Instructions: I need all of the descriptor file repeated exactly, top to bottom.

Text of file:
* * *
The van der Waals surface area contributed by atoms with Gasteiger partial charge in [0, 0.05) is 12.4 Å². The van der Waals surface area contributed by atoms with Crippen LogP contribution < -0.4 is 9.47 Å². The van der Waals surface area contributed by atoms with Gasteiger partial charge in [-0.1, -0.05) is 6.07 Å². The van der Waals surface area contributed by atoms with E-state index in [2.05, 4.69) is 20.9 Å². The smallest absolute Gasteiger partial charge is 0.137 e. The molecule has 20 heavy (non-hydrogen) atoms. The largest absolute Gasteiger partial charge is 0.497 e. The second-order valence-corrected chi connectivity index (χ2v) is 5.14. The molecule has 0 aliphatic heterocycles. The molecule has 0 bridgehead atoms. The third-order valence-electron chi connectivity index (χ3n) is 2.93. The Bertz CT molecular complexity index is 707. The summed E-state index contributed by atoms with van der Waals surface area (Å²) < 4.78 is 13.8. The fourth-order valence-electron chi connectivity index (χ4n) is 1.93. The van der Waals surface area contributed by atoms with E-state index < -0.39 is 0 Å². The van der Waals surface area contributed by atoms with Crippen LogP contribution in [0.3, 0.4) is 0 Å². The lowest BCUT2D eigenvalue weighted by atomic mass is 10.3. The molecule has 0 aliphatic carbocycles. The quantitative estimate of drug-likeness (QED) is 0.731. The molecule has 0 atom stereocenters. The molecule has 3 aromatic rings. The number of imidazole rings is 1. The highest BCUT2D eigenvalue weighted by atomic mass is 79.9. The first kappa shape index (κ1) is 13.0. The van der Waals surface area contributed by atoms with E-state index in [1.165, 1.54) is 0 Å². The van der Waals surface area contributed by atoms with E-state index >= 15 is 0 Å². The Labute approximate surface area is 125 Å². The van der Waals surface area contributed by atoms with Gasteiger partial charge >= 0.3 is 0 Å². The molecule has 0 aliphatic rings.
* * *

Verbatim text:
The van der Waals surface area contributed by atoms with Gasteiger partial charge in [0, 0.05) is 12.4 Å². The van der Waals surface area contributed by atoms with Crippen LogP contribution < -0.4 is 9.47 Å². The van der Waals surface area contributed by atoms with Gasteiger partial charge in [-0.1, -0.05) is 6.07 Å². The van der Waals surface area contributed by atoms with E-state index in [2.05, 4.69) is 20.9 Å². The smallest absolute Gasteiger partial charge is 0.137 e. The molecule has 20 heavy (non-hydrogen) atoms. The largest absolute Gasteiger partial charge is 0.497 e. The second-order valence-corrected chi connectivity index (χ2v) is 5.14. The molecule has 0 aliphatic heterocycles. The molecule has 0 bridgehead atoms. The third-order valence-electron chi connectivity index (χ3n) is 2.93. The Bertz CT molecular complexity index is 707. The summed E-state index contributed by atoms with van der Waals surface area (Å²) < 4.78 is 13.8. The fourth-order valence-electron chi connectivity index (χ4n) is 1.93. The van der Waals surface area contributed by atoms with E-state index < -0.39 is 0 Å². The van der Waals surface area contributed by atoms with Crippen LogP contribution in [0.3, 0.4) is 0 Å². The lowest BCUT2D eigenvalue weighted by atomic mass is 10.3. The molecule has 0 aliphatic carbocycles. The quantitative estimate of drug-likeness (QED) is 0.731. The molecule has 0 atom stereocenters. The molecule has 3 aromatic rings. The number of imidazole rings is 1. The highest BCUT2D eigenvalue weighted by atomic mass is 79.9. The first kappa shape index (κ1) is 13.0. The van der Waals surface area contributed by atoms with E-state index in [1.165, 1.54) is 0 Å². The van der Waals surface area contributed by atoms with E-state index >= 15 is 0 Å². The Labute approximate surface area is 125 Å². The van der Waals surface area contributed by atoms with Gasteiger partial charge >= 0.3 is 0 Å². The molecule has 0 aliphatic rings.